This paper presents the results of a meta-regression analysis of the relationship between government spending and income poverty, with a focus on low- and middle-income countries. Through a comprehensive search and screening process, it identifies a total of 19 cross-country econometric studies containing 169 estimates of this relationship.
It also finds that the size and direction of the estimated relationship are affected by a range of factors, most notably the composition of the sample used for estimation, the control variables included in the regression model, and the type of government spending. Overall, there no clear evidence that higher government spending has played a significant role in reducing income poverty in low- and middle-income countries. This is consistent with the view that fiscal policy plays a much more limited redistributive role in developing countries, in comparison with OECD countries.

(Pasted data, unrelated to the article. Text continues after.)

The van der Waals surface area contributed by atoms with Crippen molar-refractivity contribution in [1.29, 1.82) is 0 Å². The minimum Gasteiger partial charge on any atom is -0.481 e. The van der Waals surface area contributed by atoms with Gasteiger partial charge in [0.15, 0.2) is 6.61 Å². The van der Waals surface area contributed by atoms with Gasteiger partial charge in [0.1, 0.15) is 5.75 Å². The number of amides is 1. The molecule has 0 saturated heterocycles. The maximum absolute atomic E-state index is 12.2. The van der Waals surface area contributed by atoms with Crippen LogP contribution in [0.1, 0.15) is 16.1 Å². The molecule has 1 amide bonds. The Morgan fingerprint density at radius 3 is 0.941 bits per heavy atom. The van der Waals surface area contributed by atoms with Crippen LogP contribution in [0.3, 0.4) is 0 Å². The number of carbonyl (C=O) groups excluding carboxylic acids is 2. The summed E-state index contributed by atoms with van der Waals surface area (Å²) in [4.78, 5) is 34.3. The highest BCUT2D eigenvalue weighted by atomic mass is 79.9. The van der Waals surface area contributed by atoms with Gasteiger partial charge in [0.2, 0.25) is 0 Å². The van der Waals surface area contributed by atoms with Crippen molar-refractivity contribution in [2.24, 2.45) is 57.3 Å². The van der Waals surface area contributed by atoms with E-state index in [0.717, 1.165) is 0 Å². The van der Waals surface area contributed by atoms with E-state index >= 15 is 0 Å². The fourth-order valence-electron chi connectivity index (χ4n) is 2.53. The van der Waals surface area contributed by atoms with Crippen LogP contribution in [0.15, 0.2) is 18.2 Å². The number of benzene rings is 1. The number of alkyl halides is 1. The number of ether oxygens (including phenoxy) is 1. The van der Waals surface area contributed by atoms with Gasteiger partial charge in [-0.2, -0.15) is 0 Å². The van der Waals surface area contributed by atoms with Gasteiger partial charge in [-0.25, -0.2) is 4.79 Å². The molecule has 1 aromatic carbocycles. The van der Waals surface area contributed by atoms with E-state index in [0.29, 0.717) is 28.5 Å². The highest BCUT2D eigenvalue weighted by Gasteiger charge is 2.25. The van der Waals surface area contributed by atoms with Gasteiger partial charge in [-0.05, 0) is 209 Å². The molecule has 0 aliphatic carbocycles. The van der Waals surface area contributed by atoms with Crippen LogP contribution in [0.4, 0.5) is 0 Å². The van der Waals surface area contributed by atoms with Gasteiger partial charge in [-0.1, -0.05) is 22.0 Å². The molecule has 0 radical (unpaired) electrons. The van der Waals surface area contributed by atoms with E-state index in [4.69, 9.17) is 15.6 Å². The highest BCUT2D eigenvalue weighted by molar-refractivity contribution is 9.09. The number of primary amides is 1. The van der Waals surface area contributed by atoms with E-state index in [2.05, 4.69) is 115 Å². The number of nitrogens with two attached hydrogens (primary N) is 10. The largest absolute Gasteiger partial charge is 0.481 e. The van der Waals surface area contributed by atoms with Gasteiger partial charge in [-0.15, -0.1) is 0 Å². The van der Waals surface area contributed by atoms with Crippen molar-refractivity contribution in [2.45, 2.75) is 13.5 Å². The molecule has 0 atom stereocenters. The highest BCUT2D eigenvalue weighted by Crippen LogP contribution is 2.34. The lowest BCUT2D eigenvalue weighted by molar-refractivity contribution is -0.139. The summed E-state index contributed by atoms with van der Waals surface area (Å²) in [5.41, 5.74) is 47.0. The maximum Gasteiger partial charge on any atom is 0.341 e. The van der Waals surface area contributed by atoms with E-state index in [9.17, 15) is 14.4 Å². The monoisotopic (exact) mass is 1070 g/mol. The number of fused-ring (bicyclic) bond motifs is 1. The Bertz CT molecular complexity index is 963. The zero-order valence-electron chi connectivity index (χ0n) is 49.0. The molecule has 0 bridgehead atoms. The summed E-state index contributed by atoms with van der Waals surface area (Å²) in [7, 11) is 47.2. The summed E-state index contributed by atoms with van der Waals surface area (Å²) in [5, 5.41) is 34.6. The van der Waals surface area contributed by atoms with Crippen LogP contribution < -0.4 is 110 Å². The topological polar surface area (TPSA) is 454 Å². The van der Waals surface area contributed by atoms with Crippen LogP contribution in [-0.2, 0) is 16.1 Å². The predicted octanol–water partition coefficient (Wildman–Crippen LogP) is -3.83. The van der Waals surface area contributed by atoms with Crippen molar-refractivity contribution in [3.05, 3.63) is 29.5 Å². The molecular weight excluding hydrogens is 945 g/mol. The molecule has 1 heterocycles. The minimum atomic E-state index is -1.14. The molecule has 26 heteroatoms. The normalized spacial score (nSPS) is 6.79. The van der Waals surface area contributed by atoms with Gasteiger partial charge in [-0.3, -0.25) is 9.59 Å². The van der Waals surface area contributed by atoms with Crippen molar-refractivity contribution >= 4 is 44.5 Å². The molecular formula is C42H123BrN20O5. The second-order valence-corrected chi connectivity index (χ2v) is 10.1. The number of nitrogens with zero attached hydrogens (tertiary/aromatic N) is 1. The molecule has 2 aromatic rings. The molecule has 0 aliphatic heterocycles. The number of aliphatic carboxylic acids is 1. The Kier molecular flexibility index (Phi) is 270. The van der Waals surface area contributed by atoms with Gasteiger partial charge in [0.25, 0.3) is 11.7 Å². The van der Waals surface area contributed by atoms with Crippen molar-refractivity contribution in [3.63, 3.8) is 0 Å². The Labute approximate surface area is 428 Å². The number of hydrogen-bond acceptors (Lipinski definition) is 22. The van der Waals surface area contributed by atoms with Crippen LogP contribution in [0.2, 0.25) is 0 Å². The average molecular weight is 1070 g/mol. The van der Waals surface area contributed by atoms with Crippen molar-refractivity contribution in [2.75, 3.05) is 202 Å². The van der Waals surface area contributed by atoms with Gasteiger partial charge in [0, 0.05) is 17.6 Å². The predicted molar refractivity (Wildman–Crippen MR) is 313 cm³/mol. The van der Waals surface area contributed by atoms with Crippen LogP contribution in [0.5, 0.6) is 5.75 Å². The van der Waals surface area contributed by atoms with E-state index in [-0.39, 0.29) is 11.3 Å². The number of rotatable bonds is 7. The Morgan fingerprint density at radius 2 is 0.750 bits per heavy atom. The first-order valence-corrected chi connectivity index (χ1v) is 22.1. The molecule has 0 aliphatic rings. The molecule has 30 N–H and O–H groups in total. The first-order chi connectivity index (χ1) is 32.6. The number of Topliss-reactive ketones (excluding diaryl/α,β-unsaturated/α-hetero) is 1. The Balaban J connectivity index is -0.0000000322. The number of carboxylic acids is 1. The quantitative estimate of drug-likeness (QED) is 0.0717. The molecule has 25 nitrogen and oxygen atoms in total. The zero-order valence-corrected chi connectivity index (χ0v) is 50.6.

In addition, it finds that the relationship between government spending and poverty is on average less negative for countries in Sub-Saharan Africa, and more negative for countries in Eastern Europe and Central Asia, compared to other regions. We also find that the relationship is less negative for government consumption spending, in comparison with other sectors.
Finally, it finds some evidence indicating the possibility of publication bias.